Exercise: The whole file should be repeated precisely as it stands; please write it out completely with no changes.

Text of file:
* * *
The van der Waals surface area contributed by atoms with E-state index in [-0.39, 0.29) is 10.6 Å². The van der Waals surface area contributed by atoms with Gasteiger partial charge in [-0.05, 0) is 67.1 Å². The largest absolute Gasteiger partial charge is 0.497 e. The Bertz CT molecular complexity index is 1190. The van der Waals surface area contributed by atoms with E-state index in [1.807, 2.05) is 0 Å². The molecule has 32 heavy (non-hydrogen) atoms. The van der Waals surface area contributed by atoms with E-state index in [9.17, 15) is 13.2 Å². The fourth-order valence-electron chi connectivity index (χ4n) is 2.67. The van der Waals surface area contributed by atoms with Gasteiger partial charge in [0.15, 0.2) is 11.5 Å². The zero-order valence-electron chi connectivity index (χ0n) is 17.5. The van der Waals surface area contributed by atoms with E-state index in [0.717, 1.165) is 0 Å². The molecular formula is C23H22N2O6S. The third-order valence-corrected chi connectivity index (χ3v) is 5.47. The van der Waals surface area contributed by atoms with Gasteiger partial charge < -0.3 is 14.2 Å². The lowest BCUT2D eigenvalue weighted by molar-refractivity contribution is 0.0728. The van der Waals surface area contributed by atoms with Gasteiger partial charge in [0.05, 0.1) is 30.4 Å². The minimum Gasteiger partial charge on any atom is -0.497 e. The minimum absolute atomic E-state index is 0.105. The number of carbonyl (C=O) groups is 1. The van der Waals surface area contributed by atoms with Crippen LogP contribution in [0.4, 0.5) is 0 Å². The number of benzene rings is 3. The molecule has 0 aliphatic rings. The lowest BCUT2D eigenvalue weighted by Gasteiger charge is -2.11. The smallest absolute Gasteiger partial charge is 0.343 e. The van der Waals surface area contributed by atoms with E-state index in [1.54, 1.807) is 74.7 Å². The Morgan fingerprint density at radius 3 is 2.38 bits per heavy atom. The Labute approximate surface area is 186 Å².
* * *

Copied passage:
The van der Waals surface area contributed by atoms with E-state index in [-0.39, 0.29) is 10.6 Å². The van der Waals surface area contributed by atoms with Gasteiger partial charge in [-0.05, 0) is 67.1 Å². The largest absolute Gasteiger partial charge is 0.497 e. The Bertz CT molecular complexity index is 1190. The van der Waals surface area contributed by atoms with E-state index in [1.807, 2.05) is 0 Å². The molecule has 32 heavy (non-hydrogen) atoms. The van der Waals surface area contributed by atoms with E-state index in [9.17, 15) is 13.2 Å². The fourth-order valence-electron chi connectivity index (χ4n) is 2.67. The van der Waals surface area contributed by atoms with Gasteiger partial charge in [0.15, 0.2) is 11.5 Å². The zero-order valence-electron chi connectivity index (χ0n) is 17.5. The van der Waals surface area contributed by atoms with E-state index in [0.717, 1.165) is 0 Å². The molecular formula is C23H22N2O6S. The third-order valence-corrected chi connectivity index (χ3v) is 5.47. The van der Waals surface area contributed by atoms with Gasteiger partial charge < -0.3 is 14.2 Å². The lowest BCUT2D eigenvalue weighted by molar-refractivity contribution is 0.0728. The van der Waals surface area contributed by atoms with Gasteiger partial charge in [0.05, 0.1) is 30.4 Å². The minimum Gasteiger partial charge on any atom is -0.497 e. The minimum absolute atomic E-state index is 0.105. The number of carbonyl (C=O) groups is 1. The van der Waals surface area contributed by atoms with Crippen LogP contribution in [0.4, 0.5) is 0 Å². The number of benzene rings is 3. The molecule has 0 aliphatic rings. The lowest BCUT2D eigenvalue weighted by Gasteiger charge is -2.11. The smallest absolute Gasteiger partial charge is 0.343 e. The van der Waals surface area contributed by atoms with E-state index in [1.54, 1.807) is 74.7 Å². The Morgan fingerprint density at radius 3 is 2.38 bits per heavy atom. The Labute approximate surface area is 186 Å².